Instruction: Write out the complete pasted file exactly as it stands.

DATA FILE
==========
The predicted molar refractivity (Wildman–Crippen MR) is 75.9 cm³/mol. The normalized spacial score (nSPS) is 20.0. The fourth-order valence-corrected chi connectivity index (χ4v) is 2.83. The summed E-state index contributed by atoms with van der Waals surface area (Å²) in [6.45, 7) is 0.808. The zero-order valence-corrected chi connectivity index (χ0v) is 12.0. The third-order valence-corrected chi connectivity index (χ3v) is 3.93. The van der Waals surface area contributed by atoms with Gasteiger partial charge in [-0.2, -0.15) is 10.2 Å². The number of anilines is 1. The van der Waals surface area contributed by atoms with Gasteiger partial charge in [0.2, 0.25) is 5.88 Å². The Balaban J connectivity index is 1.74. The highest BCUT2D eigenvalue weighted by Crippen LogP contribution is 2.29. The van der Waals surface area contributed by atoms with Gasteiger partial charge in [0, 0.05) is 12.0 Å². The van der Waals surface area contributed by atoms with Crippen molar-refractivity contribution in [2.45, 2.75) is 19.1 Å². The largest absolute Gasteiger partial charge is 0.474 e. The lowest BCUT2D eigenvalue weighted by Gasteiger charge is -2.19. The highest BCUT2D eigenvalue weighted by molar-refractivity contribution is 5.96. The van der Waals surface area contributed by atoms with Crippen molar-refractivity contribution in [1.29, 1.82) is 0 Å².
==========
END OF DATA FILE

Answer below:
The predicted molar refractivity (Wildman–Crippen MR) is 75.9 cm³/mol. The normalized spacial score (nSPS) is 20.0. The fourth-order valence-corrected chi connectivity index (χ4v) is 2.83. The summed E-state index contributed by atoms with van der Waals surface area (Å²) in [6.45, 7) is 0.808. The zero-order valence-corrected chi connectivity index (χ0v) is 12.0. The third-order valence-corrected chi connectivity index (χ3v) is 3.93. The van der Waals surface area contributed by atoms with Gasteiger partial charge in [-0.2, -0.15) is 10.2 Å². The number of anilines is 1. The van der Waals surface area contributed by atoms with Gasteiger partial charge in [0.2, 0.25) is 5.88 Å². The Balaban J connectivity index is 1.74. The highest BCUT2D eigenvalue weighted by Crippen LogP contribution is 2.29. The van der Waals surface area contributed by atoms with Gasteiger partial charge in [0, 0.05) is 12.0 Å². The van der Waals surface area contributed by atoms with Crippen molar-refractivity contribution in [2.45, 2.75) is 19.1 Å². The largest absolute Gasteiger partial charge is 0.474 e. The lowest BCUT2D eigenvalue weighted by Gasteiger charge is -2.19. The highest BCUT2D eigenvalue weighted by molar-refractivity contribution is 5.96. The van der Waals surface area contributed by atoms with Crippen molar-refractivity contribution in [1.29, 1.82) is 0 Å².